Now is the right time to become an American Federation of Musicians member. From ragtime to rap, from the early phonograph to today's digital recordings, the AFM has been there for its members. And now there are more benefits available to AFM members than ever before, including a multi-million dollar pension fund, excellent contract protection, instrument and travelers insurance, work referral programs and access to licensed booking agents to keep you working.

As an AFM member, you are part of a membership of more than 80,000 musicians. Experience has proven that collective activity on behalf of individuals with similar interests is the most effective way to achieve a goal. The AFM can negotiate agreements and administer contracts, procure valuable benefits and achieve legislative goals. A single musician has no such power.

The AFM has a proud history of managing change rather than being victimized by it. We find strength in adversity, and when the going gets tough, we get creative - all on your behalf.

Like the industry, the AFM is also changing and evolving, and its policies and programs will move in new directions dictated by its members. As a member, you will determine these directions through your interest and involvement. Your membership card will be your key to participation in governing your union, keeping it responsive to your needs and enabling it to serve you better. To become a member now, visit


Home » Officer Columns » Exposure, Promotion, and Protection

Exposure, Promotion, and Protection


Dave-Pomeroyby Dave Pomeroy, AFM International Executive Board Member and President of Local 257 (Nashville, TN)

The empty promise of “exposure” is often used to convince musicians and artists to give away what they spent a lifetime creating. As I have said many times, exposure is still not accepted as payment at the grocery store! “Promotional” is another commonly used term that seems to mean whatever the person using it wants to mean. Too often, the real meaning is “we’re going to make money off this, but you won’t.”

How is your time worth less because someone else profits from it? This is a question that needs to be asked, but sometimes the fear of losing a gig makes it difficult to stand up for yourself.

So how can you make headway and survive in a world that is trying to diminish the value of what you do? That’s where the AFM comes in. You can go it alone and take your chances, or you can let us help you. That’s what this organization has been doing for more than a century.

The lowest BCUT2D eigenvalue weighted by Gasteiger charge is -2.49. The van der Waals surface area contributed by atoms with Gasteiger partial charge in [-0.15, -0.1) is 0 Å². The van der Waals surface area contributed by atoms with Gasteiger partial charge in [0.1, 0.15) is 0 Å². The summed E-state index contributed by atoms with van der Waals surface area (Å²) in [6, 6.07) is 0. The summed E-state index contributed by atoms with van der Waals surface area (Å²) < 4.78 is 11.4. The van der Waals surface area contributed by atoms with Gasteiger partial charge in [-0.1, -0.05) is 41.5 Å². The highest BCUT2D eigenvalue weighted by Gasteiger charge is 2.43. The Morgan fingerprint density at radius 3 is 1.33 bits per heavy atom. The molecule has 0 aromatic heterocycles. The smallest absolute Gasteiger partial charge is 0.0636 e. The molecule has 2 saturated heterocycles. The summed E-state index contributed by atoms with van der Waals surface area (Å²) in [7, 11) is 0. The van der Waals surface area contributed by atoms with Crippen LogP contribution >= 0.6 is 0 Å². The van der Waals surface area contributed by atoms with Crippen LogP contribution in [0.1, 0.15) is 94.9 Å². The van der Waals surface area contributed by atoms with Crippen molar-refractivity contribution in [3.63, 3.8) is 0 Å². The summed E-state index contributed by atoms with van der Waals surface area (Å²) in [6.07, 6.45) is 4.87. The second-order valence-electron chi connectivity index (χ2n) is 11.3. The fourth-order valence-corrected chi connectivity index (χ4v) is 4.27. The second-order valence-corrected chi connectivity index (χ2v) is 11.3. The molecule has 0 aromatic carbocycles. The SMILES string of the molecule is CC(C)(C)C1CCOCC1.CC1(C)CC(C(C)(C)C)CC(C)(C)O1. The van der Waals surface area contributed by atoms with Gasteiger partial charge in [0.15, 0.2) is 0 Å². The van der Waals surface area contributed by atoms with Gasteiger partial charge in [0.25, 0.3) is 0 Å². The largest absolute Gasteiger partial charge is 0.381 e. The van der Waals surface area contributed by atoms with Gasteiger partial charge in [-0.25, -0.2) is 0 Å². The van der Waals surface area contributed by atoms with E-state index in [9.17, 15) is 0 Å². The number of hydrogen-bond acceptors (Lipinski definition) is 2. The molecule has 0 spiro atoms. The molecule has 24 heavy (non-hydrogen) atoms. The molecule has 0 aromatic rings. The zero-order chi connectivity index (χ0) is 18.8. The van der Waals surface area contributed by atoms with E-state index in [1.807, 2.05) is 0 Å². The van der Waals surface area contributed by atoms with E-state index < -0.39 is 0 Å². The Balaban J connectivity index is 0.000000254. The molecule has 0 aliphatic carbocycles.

Without the collective bargaining agreements we have negotiated with the record, film, TV, radio, jingle, and theater industries, there would be no standards of pay and working conditions. The “can I get that for free?” attitude is not the first challenge we have faced. Music has value in our culture and society that goes beyond mere dollars and cents, and the AFM continues to fight to protect your rights in ways you may not even be aware of.

Did you know that, when you are on tour and your performance is recorded, whether audio, video, or both, you are entitled to an additional payment over and above what you are being paid to play the concert? Many touring musicians do not know that this additional payment is appropriate, and don’t think to ask for it.

We also have an Internet streaming agreement that covers “live in the studio” promotional appearances that pay over and above what you are making from the artist. Record labels will pay this rate, but only if they are asked to do so. If you are proactive, we can help you get what you deserve. So, don’t be afraid to speak up and let us know what’s going on so we can advocate on your behalf.

If you played on a record that was used in another medium, such as film, TV, or a jingle, you deserve to be paid again. We recently got Geico to pay the musicians who worked on a Roy Orbison song recorded more than 50 years ago for its use in a new TV commercial. The players involved, and in some cases, their beneficiaries were very happy about this, but it only happened because it was originally recorded under an AFM contract and we were able to go to bat for those players.

Our legislative efforts in Washington, DC, do make a difference, whether it is fighting for your right to carry an instrument onto an airplane or urging the passage of the Fair Play Fair Pay Act to establish performance rights for AM/FM airplay. But, if you get involved, it takes it to a whole new level.

We will always be stronger when we are united in our purpose of promoting respect for musicians. You are not alone, and we are here to help you. Let’s work together to make a better life for musicians and a better world to live in while we’re at it!

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